Check out the community college’s website, schedule a college visit and visit the campus. Ask good questions on your tour. You can do all of this before you apply — or you can apply first and then visit a community college. You may feel most comfortable with a mask on or opt for a virtual tour right now.

Step 2: Fill out the application. 

Your child will be able to find the community college application on its website — most community colleges have their own application portals. Find the “Apply” button. You’ll have to fill out many of the same details on each application:

  • Name
  • Address 
  • Citizenship
  • Address, including state of residence
  • High school
  • Goals in college, such as an associate’s degree or certificate

Your child may be required to prove residency in the state. Your child may need to provide proof of residence through a:

  • Driver’s license
  • Bank account information
  • Voter or vehicle registration
  • Your taxes

Contact the community college admission office if you’re not sure what your child needs to provide.

Note: Your child’s transcripts will be enough to prove residency. As long as your child attends high school in the same state as the community college for at least a year, that will be sufficient evidence that your child is a resident.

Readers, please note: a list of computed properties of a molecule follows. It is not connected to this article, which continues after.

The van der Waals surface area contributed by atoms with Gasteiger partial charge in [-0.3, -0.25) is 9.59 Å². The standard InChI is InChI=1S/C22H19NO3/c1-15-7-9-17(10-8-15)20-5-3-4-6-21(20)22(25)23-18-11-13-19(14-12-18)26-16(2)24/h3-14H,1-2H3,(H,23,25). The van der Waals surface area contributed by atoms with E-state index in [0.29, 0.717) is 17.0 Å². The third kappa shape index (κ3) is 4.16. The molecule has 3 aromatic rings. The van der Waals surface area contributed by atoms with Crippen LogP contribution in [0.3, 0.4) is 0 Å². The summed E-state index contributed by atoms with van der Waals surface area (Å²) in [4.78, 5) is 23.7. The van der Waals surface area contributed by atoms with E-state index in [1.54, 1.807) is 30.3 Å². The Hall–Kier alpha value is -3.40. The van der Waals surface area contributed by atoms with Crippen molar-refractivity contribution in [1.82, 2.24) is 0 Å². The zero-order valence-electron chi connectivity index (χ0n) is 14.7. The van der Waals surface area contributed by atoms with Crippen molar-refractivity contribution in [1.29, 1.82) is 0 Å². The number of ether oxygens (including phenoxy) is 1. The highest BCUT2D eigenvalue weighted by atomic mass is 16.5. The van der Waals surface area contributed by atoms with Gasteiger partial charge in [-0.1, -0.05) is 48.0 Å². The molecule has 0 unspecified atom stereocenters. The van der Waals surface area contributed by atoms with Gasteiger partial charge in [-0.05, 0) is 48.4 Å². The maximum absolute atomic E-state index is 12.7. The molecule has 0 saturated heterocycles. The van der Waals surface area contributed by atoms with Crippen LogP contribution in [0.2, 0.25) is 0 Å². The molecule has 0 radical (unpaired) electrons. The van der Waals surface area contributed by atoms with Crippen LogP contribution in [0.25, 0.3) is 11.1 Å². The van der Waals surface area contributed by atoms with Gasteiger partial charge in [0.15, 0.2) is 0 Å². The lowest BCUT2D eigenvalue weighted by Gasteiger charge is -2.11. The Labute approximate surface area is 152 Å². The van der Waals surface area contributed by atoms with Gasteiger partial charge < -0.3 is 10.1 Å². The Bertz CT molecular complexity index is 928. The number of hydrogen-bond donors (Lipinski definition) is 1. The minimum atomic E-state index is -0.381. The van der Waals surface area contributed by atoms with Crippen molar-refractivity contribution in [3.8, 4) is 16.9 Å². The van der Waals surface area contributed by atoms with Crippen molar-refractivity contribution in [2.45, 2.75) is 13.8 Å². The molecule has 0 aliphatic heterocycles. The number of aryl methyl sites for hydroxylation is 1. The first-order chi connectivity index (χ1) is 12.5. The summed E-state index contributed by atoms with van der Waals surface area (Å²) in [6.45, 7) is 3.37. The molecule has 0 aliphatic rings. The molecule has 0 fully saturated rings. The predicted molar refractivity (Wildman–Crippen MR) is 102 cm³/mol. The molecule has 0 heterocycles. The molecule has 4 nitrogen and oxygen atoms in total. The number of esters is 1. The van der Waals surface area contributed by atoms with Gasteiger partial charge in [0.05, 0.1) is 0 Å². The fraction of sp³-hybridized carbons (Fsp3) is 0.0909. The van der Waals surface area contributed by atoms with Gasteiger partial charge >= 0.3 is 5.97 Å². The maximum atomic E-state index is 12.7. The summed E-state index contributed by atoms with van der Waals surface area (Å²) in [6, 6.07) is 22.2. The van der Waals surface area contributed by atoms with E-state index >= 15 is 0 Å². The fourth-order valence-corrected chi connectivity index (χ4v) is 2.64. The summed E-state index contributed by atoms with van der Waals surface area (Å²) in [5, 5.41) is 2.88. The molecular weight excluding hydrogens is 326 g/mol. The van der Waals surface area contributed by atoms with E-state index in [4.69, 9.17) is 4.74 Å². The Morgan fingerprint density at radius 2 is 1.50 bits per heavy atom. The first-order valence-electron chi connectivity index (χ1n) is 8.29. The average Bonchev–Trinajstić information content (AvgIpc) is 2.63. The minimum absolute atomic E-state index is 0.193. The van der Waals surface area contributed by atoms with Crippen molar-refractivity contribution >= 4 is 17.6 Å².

Step 3: Submit transcripts.

You won’t need to get letters of recommendation, write an essay or send in your SAT or ACT scores. You’ll only need to show the school your child’s high school transcripts.

Submit those transcripts if your child hasn’t yet graduated from high school. Doing so will prove that your child intends to graduate from high school. Ask your child’s school counselor to send transcripts to the community college.

How Much Does a Community College Cost? 

Great question. Simply put, the average in-state tuition and fees at community colleges were $3,660 in 2018-2019. This is the lowest cost among all higher education sectors, according to the American Association of Community Colleges. This compares to $10,230 for in-state students at four-year public universities and $26,290 for out-of-state students at four-year public universities. The cost to attend a private, nonprofit four-year institution in 2018-2019 was $35,830, according to that same report.

What kind of financial aid can your student get at a community college? First, you’ll have to file the FAFSA for need-based financial aid.

  • Grants: Financial aid that you don’t have to pay back. 
  • Work-study: You can get a job at the community college you attend. Just like a regular job, you get to collect a check for the hours you work.
  • Loans: Financial aid that you have to pay them back with interest.

Want to learn more about how to get need-based aid? Check out the basic eligibility requirements.

Does a Community College Fit Your Student’s Needs Now?

A year ago, your student may never have even thought about the possibility of attending a community college. However, the world has changed — and there are so many paths your child can go to become an accountant, doctor or journalist.

It doesn’t have to look like this anymore:


It can look like this:


Why not?